What do your fans say about your music and what it does to/for them?
I receive a lot of loving notes and thanks from folks who’ve listened to my music. My favorites [include], “I played your music for a girl I like and now we’re together.” [It’s] so, so cute. I’m so happy to facilitate a little love! And, “I listened to your music and it helped me come out.” [I’m] so, so grateful that folks even reach out to say these things. And I’m so glad my music has helped them in any way.
In light of the hideous political climate in which we currently reside, in what ways do you believe music can help us?
Music will get better when times get worse. Art gets better when we suffer. We need it. I believe music is the spark of any resistance, any movement. Spirituals, work songs, songs from the civil rights movement. Music will help us remember we are human; how beautiful we are; and how we can come together to resist. My music is mostly love songs. But I believe it is political. Acknowledging my love as a black, queer woman is about claiming my humanity.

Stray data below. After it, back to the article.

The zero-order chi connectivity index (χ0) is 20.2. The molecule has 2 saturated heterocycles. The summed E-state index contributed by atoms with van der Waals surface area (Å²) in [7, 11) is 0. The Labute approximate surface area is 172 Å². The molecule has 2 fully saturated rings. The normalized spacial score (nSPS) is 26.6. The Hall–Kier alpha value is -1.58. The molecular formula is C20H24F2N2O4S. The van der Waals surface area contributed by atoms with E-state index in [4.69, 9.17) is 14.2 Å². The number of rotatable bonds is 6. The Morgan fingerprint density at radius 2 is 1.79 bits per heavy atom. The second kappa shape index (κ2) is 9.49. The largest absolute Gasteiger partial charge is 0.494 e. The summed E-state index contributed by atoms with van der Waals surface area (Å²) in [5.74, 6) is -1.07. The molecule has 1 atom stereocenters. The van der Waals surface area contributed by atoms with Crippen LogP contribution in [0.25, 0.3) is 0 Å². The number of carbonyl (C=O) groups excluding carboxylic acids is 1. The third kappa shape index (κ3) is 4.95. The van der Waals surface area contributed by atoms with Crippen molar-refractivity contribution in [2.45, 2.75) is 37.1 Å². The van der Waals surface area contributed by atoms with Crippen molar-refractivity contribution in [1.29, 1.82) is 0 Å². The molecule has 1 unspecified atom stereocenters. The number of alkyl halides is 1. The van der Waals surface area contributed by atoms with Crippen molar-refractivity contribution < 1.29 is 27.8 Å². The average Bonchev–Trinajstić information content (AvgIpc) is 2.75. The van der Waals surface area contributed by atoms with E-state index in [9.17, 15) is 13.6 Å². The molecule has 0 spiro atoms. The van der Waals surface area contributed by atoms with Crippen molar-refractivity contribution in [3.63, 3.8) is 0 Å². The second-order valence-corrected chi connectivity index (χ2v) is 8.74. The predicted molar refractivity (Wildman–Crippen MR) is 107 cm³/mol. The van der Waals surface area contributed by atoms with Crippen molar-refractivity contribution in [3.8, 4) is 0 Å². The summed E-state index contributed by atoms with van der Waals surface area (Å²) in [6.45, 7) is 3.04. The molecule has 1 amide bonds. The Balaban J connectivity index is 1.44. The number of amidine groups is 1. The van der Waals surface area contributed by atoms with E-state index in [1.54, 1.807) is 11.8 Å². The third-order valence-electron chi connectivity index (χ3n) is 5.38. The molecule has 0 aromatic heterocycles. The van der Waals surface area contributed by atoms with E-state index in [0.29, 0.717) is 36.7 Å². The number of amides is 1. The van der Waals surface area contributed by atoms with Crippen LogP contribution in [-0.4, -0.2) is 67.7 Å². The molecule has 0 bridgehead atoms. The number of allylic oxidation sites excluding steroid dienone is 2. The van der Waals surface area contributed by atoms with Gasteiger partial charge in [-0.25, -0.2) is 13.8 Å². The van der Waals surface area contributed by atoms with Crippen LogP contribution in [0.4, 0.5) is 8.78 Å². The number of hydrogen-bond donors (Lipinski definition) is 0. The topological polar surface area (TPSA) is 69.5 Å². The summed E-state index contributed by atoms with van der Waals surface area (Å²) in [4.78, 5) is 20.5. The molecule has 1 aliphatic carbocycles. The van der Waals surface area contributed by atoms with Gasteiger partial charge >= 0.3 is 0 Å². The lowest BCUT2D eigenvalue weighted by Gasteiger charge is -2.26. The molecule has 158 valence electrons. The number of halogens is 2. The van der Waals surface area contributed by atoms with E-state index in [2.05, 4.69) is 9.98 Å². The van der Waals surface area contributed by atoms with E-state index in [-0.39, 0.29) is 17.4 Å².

Other than music, what do you devote your time to?
I love long runs. It keeps me so happy and calm when times get stressful. I love cooking. I love any day I can have some homies over and make them a meal. I’m also a filmmaker, and I’m excited to direct my first feature film in 2018.
If you could share some words of healing or advice or love or something, with the world, what would they be?
No matter what kind of heartbreak you are experiencing, someone knows exactly what you’re going through. Find your people. They love you, and they’re waiting for you. There might be someone who needs you just as much as you need them. I have felt deeply hopeless most days the past two years. It’s a hard time for so many of us. But now is the time to build our families, to grow stronger together. Cheesy, but it’s true. You can’t trudge through this garbage world by yourself.
What: Be Steadwell
When: 7:30 p.m. on Dec. 17
Where: The Montrose Center, 401 Branard St., Room 111
Tickets and more info: Eventbrite.com/e/be-steadwell-live-in-houston-tickets-40841854085